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It seems to me the difficulty in reaching a cooperative environment may have to do with inconsistencies. If one wants to be able to boot Win10 that was installed expressly for a UEFI boot, including the requisite GPT partition scheme, then the Slackware partition should ALSO be GPT. That alone may solve the issue but it is likely easier once all partitions are GPT to simply use UEFI boot process and eLILO. AFAIK Slackware will provide the eLILO option IF the Slackware partition is GPT. I suspect it is not. Is that true, deretsigernu?

AFAIK the only other option is Legacy MBR partitioning which would require a complete reinstall of Win10, though it is beyond me why anyone at all familiar with Linux would want it. Although I have gone for over a year at a time without ever booting it, I still have Win7 and I will NEVER buy and install 10 on any boxen of mine, but to each his own.
 
Old 07-01-2019, 08:50 PM   #22
deretsigernu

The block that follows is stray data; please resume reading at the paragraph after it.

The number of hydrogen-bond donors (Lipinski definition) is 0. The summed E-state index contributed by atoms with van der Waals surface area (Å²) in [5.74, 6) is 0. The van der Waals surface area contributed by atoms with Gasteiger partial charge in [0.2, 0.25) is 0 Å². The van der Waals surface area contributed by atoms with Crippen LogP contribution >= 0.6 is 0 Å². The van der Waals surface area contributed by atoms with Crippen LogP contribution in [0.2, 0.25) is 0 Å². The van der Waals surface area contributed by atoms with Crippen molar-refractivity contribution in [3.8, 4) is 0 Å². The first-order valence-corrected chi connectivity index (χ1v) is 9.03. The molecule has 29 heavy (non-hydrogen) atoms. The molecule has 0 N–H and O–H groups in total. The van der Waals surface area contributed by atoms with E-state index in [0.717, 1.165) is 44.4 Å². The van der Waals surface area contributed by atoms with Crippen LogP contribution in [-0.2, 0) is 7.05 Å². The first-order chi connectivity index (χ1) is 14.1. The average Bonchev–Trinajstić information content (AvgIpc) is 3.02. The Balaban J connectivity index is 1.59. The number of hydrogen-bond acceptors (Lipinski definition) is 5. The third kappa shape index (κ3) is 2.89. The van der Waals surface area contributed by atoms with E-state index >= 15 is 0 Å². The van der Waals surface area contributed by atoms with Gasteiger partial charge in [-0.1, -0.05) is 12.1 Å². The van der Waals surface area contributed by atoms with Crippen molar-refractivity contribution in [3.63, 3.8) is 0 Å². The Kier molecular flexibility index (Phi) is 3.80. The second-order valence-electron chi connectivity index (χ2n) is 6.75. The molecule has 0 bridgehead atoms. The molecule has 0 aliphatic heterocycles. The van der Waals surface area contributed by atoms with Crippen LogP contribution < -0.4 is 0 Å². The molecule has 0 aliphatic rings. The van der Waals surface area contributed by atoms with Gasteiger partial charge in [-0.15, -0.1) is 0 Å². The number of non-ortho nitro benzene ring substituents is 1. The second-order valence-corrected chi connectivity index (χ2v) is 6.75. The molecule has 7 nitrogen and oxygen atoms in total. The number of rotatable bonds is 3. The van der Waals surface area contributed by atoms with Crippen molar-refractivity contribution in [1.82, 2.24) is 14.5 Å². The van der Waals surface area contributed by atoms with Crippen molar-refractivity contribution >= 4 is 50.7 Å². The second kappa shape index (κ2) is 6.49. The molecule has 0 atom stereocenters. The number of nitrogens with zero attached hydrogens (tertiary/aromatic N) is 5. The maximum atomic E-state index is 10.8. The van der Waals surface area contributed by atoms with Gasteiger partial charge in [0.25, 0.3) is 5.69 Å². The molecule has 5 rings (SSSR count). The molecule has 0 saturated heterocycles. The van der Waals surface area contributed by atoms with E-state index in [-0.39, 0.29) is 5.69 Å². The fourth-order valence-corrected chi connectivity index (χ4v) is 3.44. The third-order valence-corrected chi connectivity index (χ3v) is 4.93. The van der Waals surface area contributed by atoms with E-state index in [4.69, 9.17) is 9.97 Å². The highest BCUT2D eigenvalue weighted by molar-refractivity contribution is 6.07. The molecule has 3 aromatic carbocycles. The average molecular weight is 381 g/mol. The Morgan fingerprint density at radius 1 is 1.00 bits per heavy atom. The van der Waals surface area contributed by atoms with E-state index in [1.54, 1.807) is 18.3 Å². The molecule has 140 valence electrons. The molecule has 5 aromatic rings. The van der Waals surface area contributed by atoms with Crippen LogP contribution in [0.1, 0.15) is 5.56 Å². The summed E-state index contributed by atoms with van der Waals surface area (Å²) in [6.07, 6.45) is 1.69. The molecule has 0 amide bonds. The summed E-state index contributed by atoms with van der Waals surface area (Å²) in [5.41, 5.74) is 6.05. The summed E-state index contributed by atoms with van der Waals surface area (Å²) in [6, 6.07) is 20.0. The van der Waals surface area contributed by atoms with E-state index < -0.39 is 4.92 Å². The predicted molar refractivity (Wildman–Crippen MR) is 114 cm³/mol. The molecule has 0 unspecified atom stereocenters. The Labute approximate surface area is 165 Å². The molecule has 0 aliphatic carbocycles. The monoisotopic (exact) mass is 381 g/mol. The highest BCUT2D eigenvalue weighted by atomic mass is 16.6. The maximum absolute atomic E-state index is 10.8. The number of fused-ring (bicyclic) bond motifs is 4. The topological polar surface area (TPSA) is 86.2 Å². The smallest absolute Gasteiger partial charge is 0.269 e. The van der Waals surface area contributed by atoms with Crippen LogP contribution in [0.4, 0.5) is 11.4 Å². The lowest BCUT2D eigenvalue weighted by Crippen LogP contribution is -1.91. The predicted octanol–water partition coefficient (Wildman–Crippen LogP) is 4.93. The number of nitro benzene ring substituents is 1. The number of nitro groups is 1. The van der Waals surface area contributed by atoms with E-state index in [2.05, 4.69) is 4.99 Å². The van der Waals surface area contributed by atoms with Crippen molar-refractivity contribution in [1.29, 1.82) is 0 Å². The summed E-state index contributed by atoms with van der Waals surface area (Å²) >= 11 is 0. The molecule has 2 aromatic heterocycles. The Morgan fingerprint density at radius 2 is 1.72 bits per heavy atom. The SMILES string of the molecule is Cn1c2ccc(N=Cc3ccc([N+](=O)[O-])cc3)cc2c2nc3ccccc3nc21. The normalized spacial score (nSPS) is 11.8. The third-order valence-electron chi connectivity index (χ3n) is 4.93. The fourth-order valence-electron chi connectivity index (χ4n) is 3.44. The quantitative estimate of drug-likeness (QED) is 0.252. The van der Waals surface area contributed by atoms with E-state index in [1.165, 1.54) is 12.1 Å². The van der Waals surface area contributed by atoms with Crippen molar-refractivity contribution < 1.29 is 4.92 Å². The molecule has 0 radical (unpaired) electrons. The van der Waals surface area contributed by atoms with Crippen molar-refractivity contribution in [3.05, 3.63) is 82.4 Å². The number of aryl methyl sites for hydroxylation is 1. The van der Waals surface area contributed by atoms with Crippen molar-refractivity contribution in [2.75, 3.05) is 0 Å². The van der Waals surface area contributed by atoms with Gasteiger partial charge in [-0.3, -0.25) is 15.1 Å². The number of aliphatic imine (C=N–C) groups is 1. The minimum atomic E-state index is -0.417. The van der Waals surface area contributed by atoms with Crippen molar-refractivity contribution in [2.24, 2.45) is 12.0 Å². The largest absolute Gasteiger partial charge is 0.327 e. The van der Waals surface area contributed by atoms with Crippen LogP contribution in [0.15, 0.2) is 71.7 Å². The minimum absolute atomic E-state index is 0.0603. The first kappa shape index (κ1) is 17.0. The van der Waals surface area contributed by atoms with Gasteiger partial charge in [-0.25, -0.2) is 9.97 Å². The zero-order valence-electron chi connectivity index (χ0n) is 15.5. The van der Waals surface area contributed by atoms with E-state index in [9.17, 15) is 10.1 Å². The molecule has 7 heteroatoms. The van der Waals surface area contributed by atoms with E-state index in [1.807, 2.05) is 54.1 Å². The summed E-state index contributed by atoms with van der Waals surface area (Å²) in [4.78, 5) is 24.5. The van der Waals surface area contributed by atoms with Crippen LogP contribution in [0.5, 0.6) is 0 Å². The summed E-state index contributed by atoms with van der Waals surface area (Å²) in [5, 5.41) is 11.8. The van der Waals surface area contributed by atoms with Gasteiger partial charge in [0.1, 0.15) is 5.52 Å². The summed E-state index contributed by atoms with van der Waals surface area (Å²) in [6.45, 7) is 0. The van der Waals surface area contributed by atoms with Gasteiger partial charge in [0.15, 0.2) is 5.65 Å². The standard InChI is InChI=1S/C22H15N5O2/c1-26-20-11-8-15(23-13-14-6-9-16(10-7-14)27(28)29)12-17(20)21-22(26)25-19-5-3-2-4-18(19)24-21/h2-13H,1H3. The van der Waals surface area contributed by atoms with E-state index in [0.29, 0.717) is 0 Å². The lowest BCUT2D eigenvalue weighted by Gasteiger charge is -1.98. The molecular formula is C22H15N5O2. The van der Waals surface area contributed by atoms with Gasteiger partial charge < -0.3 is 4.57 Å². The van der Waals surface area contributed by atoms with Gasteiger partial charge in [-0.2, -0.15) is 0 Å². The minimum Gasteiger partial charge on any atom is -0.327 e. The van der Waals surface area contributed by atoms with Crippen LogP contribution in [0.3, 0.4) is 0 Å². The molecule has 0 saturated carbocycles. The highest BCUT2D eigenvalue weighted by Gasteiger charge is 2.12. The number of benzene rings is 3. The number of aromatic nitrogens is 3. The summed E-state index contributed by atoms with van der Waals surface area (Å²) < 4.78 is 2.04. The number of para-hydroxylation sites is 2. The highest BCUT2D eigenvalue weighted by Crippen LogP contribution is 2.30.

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@enorbet, I wonder if it’s cause I used 32-bit ISO and got Slackware installed that way at first on the machine. Since then, I started the thread, so most of the stuff I’ve tried has been from here. Like getting the 64 bit version. I’m about at the point of reinstalling everything. I use Windows because I use GIS a lot and QGIS is always a couple versions behind on Linux. If it’s not in a repository and I have to try to use a tarball or something, I don’t do that stuff enough to remember everything that has to checked and linked and what not to get it installed correctly. And I’m not a computer expert like a lot of people here, so when it comes to the minutiae of settings on Windows or Linux , I’m behind the 8 ball. For example, I don’t know how the Slackware partition would have been changed fromGPT while the other partitions are GPT. And I’m not sure how to check or change it. Before UEFI , setting up dual boot took some tweaking , but now I feel like I’m totally over my head. I’ve spent a lot of time doing web searches after you and other people have given advice in this thread. I do immensely appreciate the help you have given so far.